Eagles’ 2017 NFL Schedule Might Not Be So Easy

How difficult is the Eagles’ schedule?

Photo by: USA Today Sports.

Photo by: USA Today Sports.

Now that the 2016 NFL regular season is over, let’s take an early look ahead to the Eagles’ 2017 schedule. We already know which teams Philadelphia will play thanks to the league’s formula.

The Eagles finished the 2016 season with a 7-9 record. After finishing second in the NFC East in 2015, the Birds dropped to last place in Doug Pederson’s first season as head coach.

Owning a last place schedule is never enviable, though it can certainly help a struggling team rebound the next season, which is designed to increase the NFL’s parity. But does the Eagles’ 2017 schedule really shape up as an easy slate?

Not quite, according to an early look at 2017 strength of schedule via Blogging The Boys. The Eagles are actually tied with the Cowboys,  the No. 1 seed in the NFC, for the 10th toughest schedule in terms of opponent win percentage (.531). The Eagles rank 13th when it comes to opponent point differential (+64).

As far as the rest of the Eagles’ NFC East opponents are concerned: the Giants have the ninth most difficult schedule and Washington ranks seventh in opponent win percentage.  The Giants have the 10th most difficult schedule when it comes to point differential, while the Cowboys rank ninth and Washington ranks seventh.

So at least the Eagles have the fact that their schedule ranks as the the easiest in the division going for them.

It’s obviously way too early to know exactly how the Eagles will fare next season. The team is expected to undergo a lot of changes during the upcoming offseason. Philadelphia has a lot of roster needs to address.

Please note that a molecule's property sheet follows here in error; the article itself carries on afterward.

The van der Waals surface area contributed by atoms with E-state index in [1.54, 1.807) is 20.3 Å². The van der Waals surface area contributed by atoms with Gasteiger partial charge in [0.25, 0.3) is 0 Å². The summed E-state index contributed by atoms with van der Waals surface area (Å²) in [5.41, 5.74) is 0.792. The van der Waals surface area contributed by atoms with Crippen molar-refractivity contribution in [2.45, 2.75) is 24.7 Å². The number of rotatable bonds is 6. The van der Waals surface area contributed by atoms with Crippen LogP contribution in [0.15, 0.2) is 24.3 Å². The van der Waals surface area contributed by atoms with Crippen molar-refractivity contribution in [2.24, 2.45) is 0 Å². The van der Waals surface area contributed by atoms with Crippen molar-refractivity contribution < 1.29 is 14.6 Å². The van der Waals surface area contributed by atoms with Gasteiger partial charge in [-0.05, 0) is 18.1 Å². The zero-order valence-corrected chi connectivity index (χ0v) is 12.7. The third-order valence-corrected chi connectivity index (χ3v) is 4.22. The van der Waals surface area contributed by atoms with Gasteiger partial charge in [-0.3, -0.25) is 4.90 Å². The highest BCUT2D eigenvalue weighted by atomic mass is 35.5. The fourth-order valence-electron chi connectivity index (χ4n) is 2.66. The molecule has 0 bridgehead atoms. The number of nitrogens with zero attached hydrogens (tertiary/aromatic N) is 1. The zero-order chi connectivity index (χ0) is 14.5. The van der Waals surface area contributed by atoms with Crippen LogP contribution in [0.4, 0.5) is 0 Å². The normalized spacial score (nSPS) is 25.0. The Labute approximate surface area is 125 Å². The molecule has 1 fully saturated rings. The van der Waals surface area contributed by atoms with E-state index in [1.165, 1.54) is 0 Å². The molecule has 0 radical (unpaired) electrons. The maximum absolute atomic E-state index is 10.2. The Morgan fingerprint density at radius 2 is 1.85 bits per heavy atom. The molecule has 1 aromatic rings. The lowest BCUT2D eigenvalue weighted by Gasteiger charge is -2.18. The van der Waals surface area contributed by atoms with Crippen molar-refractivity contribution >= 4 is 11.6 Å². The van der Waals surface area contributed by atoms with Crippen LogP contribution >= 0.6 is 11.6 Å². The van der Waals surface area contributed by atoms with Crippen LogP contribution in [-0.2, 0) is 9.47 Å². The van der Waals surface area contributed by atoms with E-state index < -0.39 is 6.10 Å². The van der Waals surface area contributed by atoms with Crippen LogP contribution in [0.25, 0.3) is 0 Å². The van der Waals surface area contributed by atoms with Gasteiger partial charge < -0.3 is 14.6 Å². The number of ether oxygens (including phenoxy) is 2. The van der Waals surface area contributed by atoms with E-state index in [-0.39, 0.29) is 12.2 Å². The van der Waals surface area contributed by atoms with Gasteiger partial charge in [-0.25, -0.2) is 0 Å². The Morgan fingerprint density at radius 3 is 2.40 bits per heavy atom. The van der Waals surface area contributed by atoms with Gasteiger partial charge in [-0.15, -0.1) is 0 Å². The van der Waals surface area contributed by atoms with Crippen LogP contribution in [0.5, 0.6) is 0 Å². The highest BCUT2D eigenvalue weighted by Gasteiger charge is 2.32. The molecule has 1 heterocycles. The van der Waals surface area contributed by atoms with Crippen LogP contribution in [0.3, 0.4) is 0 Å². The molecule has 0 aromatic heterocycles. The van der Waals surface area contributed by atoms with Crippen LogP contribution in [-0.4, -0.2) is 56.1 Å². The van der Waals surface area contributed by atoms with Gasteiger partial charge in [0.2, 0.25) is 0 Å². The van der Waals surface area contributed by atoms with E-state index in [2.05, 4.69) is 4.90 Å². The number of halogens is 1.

In turn, some of the Eagles’ upcoming opponents might end up being tougher than they currently appear. The opposite is true for teams that might fall off after having a good season in 2016.

The Eagles will play seven games against teams that made the 2017 NFL playoffs. They will play nine games against teams that finished the 2016 season with winning records.

Pederson said he believed the Eagles are”very close” to being contenders. While his comment was scoffed at by some, he does have a point. Philadelphia ranked 10th in point differential and fourth in DVOA in 2016. The Birds went 7-9 with a rookie head coach and a rookie quarterback despite facing the NFL’s toughest schedule.

If this early look at 2017 strength of schedule is any indication, the Eagles will face more tough challenges next year. Once again, that’s why this offseason will prove to be very critical. The Eagles have a lot of work to do and they don’t have a large margin for error.

EAGLES 2017 OPPONENTS

HOME: Dallas Cowboys, New York Giants, Washington Redskins, San Francisco 49ers, Arizona Cardinals, Chicago Bears, Oakland Raiders, Denver Broncos

AWAY: Dallas Cowboys, New York Giants, Washington Redskins, Seattle Seahawks, Los Angeles Rams, Carolina Panthers, Kansas City Chiefs, San Diego Chargers

WHAT YOU MISSED

Could there be some changes to the Eagles’ coaching staff very soon?

The Eagles may have to spend more money again this offseason if they want to sign Bennie Logan and DeSean Jackson.